Brain Uptake and Acute Indole‐depleting Effect of Dexfenfluramine in Squirrel Monkeys after a High‐dose Regimen


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No studies have examined the brain uptake of dexfenfluramine in non‐human primates, although these species have been used to study the potential toxic effects of high doses on 5‐HT‐ergic neurons. Male squirrel monkeys were, therefore, given 5 mg kg−1 dexfenfluramine, subcutaneously, twice daily, for four days and plasma was collected 2 h after the morning dose on each day. At the end of the study all animals were killed and the brains were removed for drug and indole analysis. Plasma concentrations of dexfenfluramine and its active metabolite dexnorfenfluramine rapidly built up, reaching steady‐state total concentrations (parent drug + metabolite) of approximately 1·4 μg mL−1 within two to three days. This indicated that monkeys were exposed to very high multiples (about 14) of the total therapeutic plasma concentrations. The mean brain‐to‐plasma ratios of dexfenfluramine (23) and dexnorfenfluramine (25) were high in this primate, coming close to that in rodents but higher than seen in two suicide cases after a large dose of fenfluramine (about 8–10). It is thus likely that extrapolation of plasma concentrations from monkeys to man, like from rats to man, overestimates the human brain exposure to dexfenfluramine and its nor‐metabolite. Total brain concentrations in this primate greatly exceeded those in rats and particularly mice given the same regimen of dexfenfluramine. The acute indole‐depleting effects of dexfenfluramine were also greater in whole brain of squirrel monkeys (≥ 90%) than in sensitive telencephalic regions of rats (75–86%) and mice (50%). These findings suggest that species differences in dexfenfluramine disposition are a major factor in the neurochemical response to the drug, its extent possibly being governed by the exposure of the target site to critical concentrations of the parent compound and its nor‐derivative. 1995 Royal Pharmaceutical Society of Great Britain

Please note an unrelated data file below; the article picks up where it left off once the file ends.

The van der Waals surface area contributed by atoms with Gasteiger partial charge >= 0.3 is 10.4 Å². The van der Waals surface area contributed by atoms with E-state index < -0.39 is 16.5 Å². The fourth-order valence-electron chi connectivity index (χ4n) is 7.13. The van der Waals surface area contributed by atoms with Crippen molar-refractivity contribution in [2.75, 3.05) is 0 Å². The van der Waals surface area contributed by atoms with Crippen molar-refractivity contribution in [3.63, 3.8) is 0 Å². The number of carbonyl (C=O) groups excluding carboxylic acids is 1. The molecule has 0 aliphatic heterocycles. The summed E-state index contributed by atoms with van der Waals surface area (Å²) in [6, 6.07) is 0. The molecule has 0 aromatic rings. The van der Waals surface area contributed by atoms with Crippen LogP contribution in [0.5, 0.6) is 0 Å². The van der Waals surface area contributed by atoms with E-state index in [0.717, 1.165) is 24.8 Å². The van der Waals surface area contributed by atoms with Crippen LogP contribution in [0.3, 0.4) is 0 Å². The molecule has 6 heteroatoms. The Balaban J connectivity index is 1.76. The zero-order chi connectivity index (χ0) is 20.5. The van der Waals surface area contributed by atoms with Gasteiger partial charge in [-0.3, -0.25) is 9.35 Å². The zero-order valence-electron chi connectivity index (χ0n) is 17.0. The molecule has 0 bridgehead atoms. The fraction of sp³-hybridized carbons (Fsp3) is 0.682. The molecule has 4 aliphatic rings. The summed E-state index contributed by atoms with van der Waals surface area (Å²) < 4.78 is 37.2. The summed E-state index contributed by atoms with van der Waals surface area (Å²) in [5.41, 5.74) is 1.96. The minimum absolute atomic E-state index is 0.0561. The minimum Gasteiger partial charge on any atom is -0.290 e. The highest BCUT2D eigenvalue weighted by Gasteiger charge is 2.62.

Original languageEnglish
Pages (from-to)45-48
Number of pages4
JournalPharmacy and Pharmacology Communications
Issue number1
Publication statusPublished - 1995

ASJC Scopus subject areas

  • Pharmacology
  • Pharmaceutical Science


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